Ditto for the par-5 14th, where he got out of position off the tee. The thick grass right of the fairway grabbed his club and sent his second shot into more rough so deep that he had to play short of the green. Then, he hit his wedge too short and was lucky it stayed on the top shelf instead of rolling back to the fairway.

“I just tried to nestle it up close,” Woodland said about his long par putt.

He holed that, too, and kept Rose at a distance.

Woodland, 34, had his best major finish last year, tying for sixth at the PGA Championship at Bellerive Country Club in St. Louis. He golfed at KU from 2003-07.

Rose has been magical with his wedges and putter all week, saving routine pars and tough ones. He was careless with a putt from just short of the 13th green and missed the 4-foot comebacker. He missed a 10-foot birdie putt on the 17th. But he finished with a birdie, leaving him 1 shot closer.

“One back gives me the freedom to feel like I’ve got everything to gain, nothing to lose,” Rose said. “I’m not chasing, really, I’m so close to Gary that I have to go out and play my game tomorrow.”

Koepka had some theatrics of his own, misjudging a lie in the rough so deep he could barely see the golf ball left of the 15th green. It sailed long into the first cut, some 35 feet away, and he holed the putt for par to keep a clean card.

He was part of a group 4 shots back that included Louis Oosthuizen, who birdied three of his last four holes to salvage a 70; and Chez Reavie, who made his share of long par putts for a 68.

Koepka won at Erin Hills in 2017 with his power and at Shinnecock Hills last year with his clutch putting. He might need a little of both to make up a 4-shot deficit at Pebble Beach, though he brings the most recent experience handling the pressure of a final round in a major. He is going for his fifth major title in his last nine tries, a stretch not seen since Tiger Woods at his peak.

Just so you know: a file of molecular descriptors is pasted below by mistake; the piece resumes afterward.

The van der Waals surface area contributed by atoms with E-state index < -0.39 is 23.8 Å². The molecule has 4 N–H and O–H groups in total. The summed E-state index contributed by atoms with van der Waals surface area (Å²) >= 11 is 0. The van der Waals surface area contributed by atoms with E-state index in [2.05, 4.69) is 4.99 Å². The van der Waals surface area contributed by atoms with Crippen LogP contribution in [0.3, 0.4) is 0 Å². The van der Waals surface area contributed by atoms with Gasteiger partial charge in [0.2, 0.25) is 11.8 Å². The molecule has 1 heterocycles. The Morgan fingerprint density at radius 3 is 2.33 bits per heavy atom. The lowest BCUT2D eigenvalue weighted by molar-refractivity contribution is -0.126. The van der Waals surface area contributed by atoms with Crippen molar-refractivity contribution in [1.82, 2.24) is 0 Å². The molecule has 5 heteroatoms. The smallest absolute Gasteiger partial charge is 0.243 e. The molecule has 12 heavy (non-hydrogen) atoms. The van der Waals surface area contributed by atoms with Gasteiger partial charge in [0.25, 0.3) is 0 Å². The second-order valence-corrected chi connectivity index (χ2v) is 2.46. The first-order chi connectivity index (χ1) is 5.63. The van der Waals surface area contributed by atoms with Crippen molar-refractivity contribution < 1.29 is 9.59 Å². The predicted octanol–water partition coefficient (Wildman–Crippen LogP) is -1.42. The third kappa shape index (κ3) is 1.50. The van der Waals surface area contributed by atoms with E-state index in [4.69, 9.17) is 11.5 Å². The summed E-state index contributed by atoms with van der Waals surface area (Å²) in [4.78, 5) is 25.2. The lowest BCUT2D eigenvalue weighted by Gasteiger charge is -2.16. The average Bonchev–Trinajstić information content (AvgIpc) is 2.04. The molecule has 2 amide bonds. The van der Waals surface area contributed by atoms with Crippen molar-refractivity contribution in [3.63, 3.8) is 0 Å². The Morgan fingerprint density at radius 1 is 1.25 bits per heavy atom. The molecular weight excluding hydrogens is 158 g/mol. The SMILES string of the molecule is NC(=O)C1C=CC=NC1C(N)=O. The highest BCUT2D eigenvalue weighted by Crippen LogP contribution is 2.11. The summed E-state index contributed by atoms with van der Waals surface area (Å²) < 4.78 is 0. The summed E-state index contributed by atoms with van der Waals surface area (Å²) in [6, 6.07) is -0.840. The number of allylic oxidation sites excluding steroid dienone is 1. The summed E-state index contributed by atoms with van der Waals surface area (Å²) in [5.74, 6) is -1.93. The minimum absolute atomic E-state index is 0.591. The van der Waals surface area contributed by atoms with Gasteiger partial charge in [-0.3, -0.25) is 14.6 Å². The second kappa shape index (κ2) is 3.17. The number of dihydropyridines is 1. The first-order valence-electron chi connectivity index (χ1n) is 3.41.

“I just enjoy the pressure,” Koepka said. “I enjoy having to hit a good golf shot, making a putt when the pressure is on. If you’re within 3 on the back nine, anything can happen. Hang around all day and see what happens.”

Curtis Strange, the last player with a shot at three straight U.S. Opens, also shot 68 in the third round in 1990 and got within 2 shots, only to fade with a 75 on the final day.

Rory McIlroy didn’t get enough out of how well he hit the ball and had to settle for a 70, leaving him 5 shots behind.

As for Woods, he joined a list of big names who went the wrong direction. Woods had a 71 and was 11 shots behind. Dustin Johnson also had a 71 and was 9 back. Mickelson saw his career Grand Slam hopes vanish at sea when he hit driver in the Pacific on the 18th hole and made triple bogey for a 75.

The Associated Press contributed to this report.

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Jesse Newell — he’s won an EPPY for best sports blog and previously has been named top beat writer in his circulation by AP’s Sports Editors — has covered KU sports since 2008. His interest in sports analytics comes from his math teacher father, who handed out rulers to Trick-or-Treaters each year.